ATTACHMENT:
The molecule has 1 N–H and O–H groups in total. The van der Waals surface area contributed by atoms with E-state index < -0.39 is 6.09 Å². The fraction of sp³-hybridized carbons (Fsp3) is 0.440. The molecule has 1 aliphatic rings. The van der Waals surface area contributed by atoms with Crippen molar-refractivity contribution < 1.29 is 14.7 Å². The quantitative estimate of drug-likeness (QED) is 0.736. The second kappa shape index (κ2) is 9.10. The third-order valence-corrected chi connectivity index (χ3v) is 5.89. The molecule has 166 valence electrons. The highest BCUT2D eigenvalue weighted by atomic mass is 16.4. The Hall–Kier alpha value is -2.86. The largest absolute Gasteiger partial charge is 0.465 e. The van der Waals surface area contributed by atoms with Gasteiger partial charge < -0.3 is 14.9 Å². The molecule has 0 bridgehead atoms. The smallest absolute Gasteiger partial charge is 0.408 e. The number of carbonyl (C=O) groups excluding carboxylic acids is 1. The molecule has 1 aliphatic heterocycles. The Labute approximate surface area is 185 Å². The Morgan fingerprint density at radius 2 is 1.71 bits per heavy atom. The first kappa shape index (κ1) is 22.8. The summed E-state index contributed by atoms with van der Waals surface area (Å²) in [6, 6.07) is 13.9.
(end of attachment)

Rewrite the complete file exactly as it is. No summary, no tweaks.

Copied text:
The molecule has 1 N–H and O–H groups in total. The van der Waals surface area contributed by atoms with E-state index < -0.39 is 6.09 Å². The fraction of sp³-hybridized carbons (Fsp3) is 0.440. The molecule has 1 aliphatic rings. The van der Waals surface area contributed by atoms with Crippen molar-refractivity contribution < 1.29 is 14.7 Å². The quantitative estimate of drug-likeness (QED) is 0.736. The second kappa shape index (κ2) is 9.10. The third-order valence-corrected chi connectivity index (χ3v) is 5.89. The molecule has 166 valence electrons. The highest BCUT2D eigenvalue weighted by atomic mass is 16.4. The Hall–Kier alpha value is -2.86. The largest absolute Gasteiger partial charge is 0.465 e. The van der Waals surface area contributed by atoms with Gasteiger partial charge < -0.3 is 14.9 Å². The molecule has 0 bridgehead atoms. The smallest absolute Gasteiger partial charge is 0.408 e. The number of carbonyl (C=O) groups excluding carboxylic acids is 1. The molecule has 1 aliphatic heterocycles. The Labute approximate surface area is 185 Å². The Morgan fingerprint density at radius 2 is 1.71 bits per heavy atom. The first kappa shape index (κ1) is 22.8. The summed E-state index contributed by atoms with van der Waals surface area (Å²) in [6, 6.07) is 13.9.